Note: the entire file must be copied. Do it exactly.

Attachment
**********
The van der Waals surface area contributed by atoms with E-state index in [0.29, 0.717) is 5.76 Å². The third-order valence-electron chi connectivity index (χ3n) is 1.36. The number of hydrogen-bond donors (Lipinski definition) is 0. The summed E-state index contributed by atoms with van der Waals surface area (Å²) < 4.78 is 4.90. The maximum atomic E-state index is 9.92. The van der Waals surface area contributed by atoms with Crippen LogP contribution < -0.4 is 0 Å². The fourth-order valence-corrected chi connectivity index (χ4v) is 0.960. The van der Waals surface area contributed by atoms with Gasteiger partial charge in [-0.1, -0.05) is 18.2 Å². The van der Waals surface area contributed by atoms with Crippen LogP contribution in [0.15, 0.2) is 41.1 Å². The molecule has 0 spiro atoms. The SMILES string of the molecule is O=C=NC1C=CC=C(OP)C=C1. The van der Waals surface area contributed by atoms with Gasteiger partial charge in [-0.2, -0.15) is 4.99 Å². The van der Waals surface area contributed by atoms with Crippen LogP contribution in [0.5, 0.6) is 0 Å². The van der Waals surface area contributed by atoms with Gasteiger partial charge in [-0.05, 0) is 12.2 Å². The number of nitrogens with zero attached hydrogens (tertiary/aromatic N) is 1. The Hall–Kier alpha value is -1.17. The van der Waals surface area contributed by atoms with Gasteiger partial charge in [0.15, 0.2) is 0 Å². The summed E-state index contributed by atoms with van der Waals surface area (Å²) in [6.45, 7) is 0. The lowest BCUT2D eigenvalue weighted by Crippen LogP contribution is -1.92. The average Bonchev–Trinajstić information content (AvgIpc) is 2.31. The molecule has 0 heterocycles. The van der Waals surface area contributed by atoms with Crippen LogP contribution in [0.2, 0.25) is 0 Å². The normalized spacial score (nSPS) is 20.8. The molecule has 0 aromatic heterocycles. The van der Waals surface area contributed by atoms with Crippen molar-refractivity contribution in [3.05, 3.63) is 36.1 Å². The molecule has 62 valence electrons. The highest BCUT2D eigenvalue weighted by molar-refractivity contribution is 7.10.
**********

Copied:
The van der Waals surface area contributed by atoms with E-state index in [0.29, 0.717) is 5.76 Å². The third-order valence-electron chi connectivity index (χ3n) is 1.36. The number of hydrogen-bond donors (Lipinski definition) is 0. The summed E-state index contributed by atoms with van der Waals surface area (Å²) < 4.78 is 4.90. The maximum atomic E-state index is 9.92. The van der Waals surface area contributed by atoms with Crippen LogP contribution < -0.4 is 0 Å². The fourth-order valence-corrected chi connectivity index (χ4v) is 0.960. The van der Waals surface area contributed by atoms with Gasteiger partial charge in [-0.1, -0.05) is 18.2 Å². The van der Waals surface area contributed by atoms with Crippen LogP contribution in [0.15, 0.2) is 41.1 Å². The molecule has 0 spiro atoms. The SMILES string of the molecule is O=C=NC1C=CC=C(OP)C=C1. The van der Waals surface area contributed by atoms with Gasteiger partial charge in [-0.2, -0.15) is 4.99 Å². The van der Waals surface area contributed by atoms with Crippen LogP contribution in [0.5, 0.6) is 0 Å². The van der Waals surface area contributed by atoms with Gasteiger partial charge in [-0.05, 0) is 12.2 Å². The number of nitrogens with zero attached hydrogens (tertiary/aromatic N) is 1. The Hall–Kier alpha value is -1.17. The van der Waals surface area contributed by atoms with Gasteiger partial charge in [0.15, 0.2) is 0 Å². The summed E-state index contributed by atoms with van der Waals surface area (Å²) in [6.45, 7) is 0. The lowest BCUT2D eigenvalue weighted by Crippen LogP contribution is -1.92. The average Bonchev–Trinajstić information content (AvgIpc) is 2.31. The molecule has 0 heterocycles. The van der Waals surface area contributed by atoms with Crippen LogP contribution in [0.2, 0.25) is 0 Å². The normalized spacial score (nSPS) is 20.8. The molecule has 0 aromatic heterocycles. The van der Waals surface area contributed by atoms with Crippen molar-refractivity contribution in [3.05, 3.63) is 36.1 Å². The molecule has 62 valence electrons. The highest BCUT2D eigenvalue weighted by molar-refractivity contribution is 7.10.